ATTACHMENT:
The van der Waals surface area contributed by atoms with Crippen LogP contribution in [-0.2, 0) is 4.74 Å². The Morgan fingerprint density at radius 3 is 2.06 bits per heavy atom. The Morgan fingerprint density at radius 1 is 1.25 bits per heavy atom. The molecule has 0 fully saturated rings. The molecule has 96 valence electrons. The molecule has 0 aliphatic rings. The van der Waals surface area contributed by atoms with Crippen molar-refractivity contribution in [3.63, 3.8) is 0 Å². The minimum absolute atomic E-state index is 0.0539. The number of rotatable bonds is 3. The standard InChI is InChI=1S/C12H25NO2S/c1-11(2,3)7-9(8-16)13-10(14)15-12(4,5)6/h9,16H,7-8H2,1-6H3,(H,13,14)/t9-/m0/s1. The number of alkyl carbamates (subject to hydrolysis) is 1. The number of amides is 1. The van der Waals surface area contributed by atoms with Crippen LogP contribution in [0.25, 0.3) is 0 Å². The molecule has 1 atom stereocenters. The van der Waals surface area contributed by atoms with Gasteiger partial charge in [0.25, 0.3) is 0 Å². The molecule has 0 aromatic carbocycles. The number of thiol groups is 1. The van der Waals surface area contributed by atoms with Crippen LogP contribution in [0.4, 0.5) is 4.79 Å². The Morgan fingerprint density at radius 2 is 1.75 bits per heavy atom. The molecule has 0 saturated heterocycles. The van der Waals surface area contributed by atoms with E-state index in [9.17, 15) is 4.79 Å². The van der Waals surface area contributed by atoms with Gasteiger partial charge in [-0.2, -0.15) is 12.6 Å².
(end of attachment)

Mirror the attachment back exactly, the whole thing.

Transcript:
The van der Waals surface area contributed by atoms with Crippen LogP contribution in [-0.2, 0) is 4.74 Å². The Morgan fingerprint density at radius 3 is 2.06 bits per heavy atom. The Morgan fingerprint density at radius 1 is 1.25 bits per heavy atom. The molecule has 0 fully saturated rings. The molecule has 96 valence electrons. The molecule has 0 aliphatic rings. The van der Waals surface area contributed by atoms with Crippen molar-refractivity contribution in [3.63, 3.8) is 0 Å². The minimum absolute atomic E-state index is 0.0539. The number of rotatable bonds is 3. The standard InChI is InChI=1S/C12H25NO2S/c1-11(2,3)7-9(8-16)13-10(14)15-12(4,5)6/h9,16H,7-8H2,1-6H3,(H,13,14)/t9-/m0/s1. The number of alkyl carbamates (subject to hydrolysis) is 1. The number of amides is 1. The van der Waals surface area contributed by atoms with Crippen LogP contribution in [0.25, 0.3) is 0 Å². The molecule has 1 atom stereocenters. The van der Waals surface area contributed by atoms with Gasteiger partial charge in [0.25, 0.3) is 0 Å². The molecule has 0 aromatic carbocycles. The number of thiol groups is 1. The van der Waals surface area contributed by atoms with Crippen LogP contribution in [0.4, 0.5) is 4.79 Å². The Morgan fingerprint density at radius 2 is 1.75 bits per heavy atom. The molecule has 0 saturated heterocycles. The van der Waals surface area contributed by atoms with E-state index in [9.17, 15) is 4.79 Å². The van der Waals surface area contributed by atoms with Gasteiger partial charge in [-0.2, -0.15) is 12.6 Å².